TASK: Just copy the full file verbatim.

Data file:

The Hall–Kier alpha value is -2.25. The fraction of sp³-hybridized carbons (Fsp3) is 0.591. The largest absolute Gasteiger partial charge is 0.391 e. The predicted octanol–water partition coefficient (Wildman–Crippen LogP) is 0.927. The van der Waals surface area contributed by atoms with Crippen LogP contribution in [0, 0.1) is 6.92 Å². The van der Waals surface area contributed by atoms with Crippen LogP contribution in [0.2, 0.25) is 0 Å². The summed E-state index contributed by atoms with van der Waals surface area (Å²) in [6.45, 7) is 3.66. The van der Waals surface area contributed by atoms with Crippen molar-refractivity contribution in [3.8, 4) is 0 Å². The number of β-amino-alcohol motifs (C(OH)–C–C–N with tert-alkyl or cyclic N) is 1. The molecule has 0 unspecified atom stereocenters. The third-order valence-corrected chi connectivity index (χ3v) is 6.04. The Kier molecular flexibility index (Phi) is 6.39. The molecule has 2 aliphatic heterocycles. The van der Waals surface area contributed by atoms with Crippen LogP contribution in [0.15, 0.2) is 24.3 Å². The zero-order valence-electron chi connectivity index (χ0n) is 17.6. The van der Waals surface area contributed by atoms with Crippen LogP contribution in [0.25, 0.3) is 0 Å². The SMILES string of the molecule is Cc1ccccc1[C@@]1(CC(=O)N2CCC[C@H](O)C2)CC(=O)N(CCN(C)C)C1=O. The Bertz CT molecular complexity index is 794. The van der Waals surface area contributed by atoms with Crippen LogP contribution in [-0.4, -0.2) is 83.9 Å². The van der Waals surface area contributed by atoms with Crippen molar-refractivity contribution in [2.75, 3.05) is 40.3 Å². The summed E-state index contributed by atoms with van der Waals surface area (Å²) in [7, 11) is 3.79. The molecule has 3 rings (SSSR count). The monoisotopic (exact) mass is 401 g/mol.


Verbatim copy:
The Hall–Kier alpha value is -2.25. The fraction of sp³-hybridized carbons (Fsp3) is 0.591. The largest absolute Gasteiger partial charge is 0.391 e. The predicted octanol–water partition coefficient (Wildman–Crippen LogP) is 0.927. The van der Waals surface area contributed by atoms with Crippen LogP contribution in [0, 0.1) is 6.92 Å². The van der Waals surface area contributed by atoms with Crippen LogP contribution in [0.2, 0.25) is 0 Å². The summed E-state index contributed by atoms with van der Waals surface area (Å²) in [6.45, 7) is 3.66. The van der Waals surface area contributed by atoms with Crippen molar-refractivity contribution in [3.8, 4) is 0 Å². The number of β-amino-alcohol motifs (C(OH)–C–C–N with tert-alkyl or cyclic N) is 1. The molecule has 0 unspecified atom stereocenters. The third-order valence-corrected chi connectivity index (χ3v) is 6.04. The Kier molecular flexibility index (Phi) is 6.39. The molecule has 2 aliphatic heterocycles. The van der Waals surface area contributed by atoms with Crippen LogP contribution in [0.15, 0.2) is 24.3 Å². The zero-order valence-electron chi connectivity index (χ0n) is 17.6. The van der Waals surface area contributed by atoms with Crippen LogP contribution in [0.25, 0.3) is 0 Å². The SMILES string of the molecule is Cc1ccccc1[C@@]1(CC(=O)N2CCC[C@H](O)C2)CC(=O)N(CCN(C)C)C1=O. The Bertz CT molecular complexity index is 794. The van der Waals surface area contributed by atoms with Crippen LogP contribution in [-0.4, -0.2) is 83.9 Å². The van der Waals surface area contributed by atoms with Crippen molar-refractivity contribution in [2.75, 3.05) is 40.3 Å². The summed E-state index contributed by atoms with van der Waals surface area (Å²) in [7, 11) is 3.79. The molecule has 3 rings (SSSR count). The monoisotopic (exact) mass is 401 g/mol.